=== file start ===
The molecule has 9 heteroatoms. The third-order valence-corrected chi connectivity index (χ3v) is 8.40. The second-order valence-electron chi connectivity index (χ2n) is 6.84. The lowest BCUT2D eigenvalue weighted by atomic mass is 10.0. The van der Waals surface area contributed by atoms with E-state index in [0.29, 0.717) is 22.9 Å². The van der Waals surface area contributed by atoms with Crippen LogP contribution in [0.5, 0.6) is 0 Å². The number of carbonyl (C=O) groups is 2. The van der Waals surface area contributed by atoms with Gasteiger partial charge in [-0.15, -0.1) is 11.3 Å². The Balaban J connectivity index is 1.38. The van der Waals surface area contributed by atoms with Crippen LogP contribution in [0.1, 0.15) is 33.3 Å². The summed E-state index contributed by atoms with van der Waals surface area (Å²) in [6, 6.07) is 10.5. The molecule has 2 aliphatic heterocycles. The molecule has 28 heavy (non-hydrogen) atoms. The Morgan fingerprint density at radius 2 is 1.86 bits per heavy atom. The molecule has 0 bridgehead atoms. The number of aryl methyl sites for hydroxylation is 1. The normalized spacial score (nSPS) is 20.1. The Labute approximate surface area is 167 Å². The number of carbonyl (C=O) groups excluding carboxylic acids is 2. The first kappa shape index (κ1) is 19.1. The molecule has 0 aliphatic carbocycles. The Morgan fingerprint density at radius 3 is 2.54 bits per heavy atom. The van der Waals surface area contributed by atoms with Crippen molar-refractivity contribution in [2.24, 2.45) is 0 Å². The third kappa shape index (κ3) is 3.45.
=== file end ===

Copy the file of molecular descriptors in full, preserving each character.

The molecule has 9 heteroatoms. The third-order valence-corrected chi connectivity index (χ3v) is 8.40. The second-order valence-electron chi connectivity index (χ2n) is 6.84. The lowest BCUT2D eigenvalue weighted by atomic mass is 10.0. The van der Waals surface area contributed by atoms with E-state index in [0.29, 0.717) is 22.9 Å². The van der Waals surface area contributed by atoms with Crippen LogP contribution in [0.5, 0.6) is 0 Å². The number of carbonyl (C=O) groups is 2. The van der Waals surface area contributed by atoms with Gasteiger partial charge in [-0.15, -0.1) is 11.3 Å². The Balaban J connectivity index is 1.38. The van der Waals surface area contributed by atoms with Crippen LogP contribution in [0.1, 0.15) is 33.3 Å². The summed E-state index contributed by atoms with van der Waals surface area (Å²) in [6, 6.07) is 10.5. The molecule has 2 aliphatic heterocycles. The molecule has 28 heavy (non-hydrogen) atoms. The Morgan fingerprint density at radius 2 is 1.86 bits per heavy atom. The molecule has 0 bridgehead atoms. The number of aryl methyl sites for hydroxylation is 1. The normalized spacial score (nSPS) is 20.1. The Labute approximate surface area is 167 Å². The number of carbonyl (C=O) groups excluding carboxylic acids is 2. The first kappa shape index (κ1) is 19.1. The molecule has 0 aliphatic carbocycles. The Morgan fingerprint density at radius 3 is 2.54 bits per heavy atom. The van der Waals surface area contributed by atoms with Crippen molar-refractivity contribution in [2.24, 2.45) is 0 Å². The third kappa shape index (κ3) is 3.45.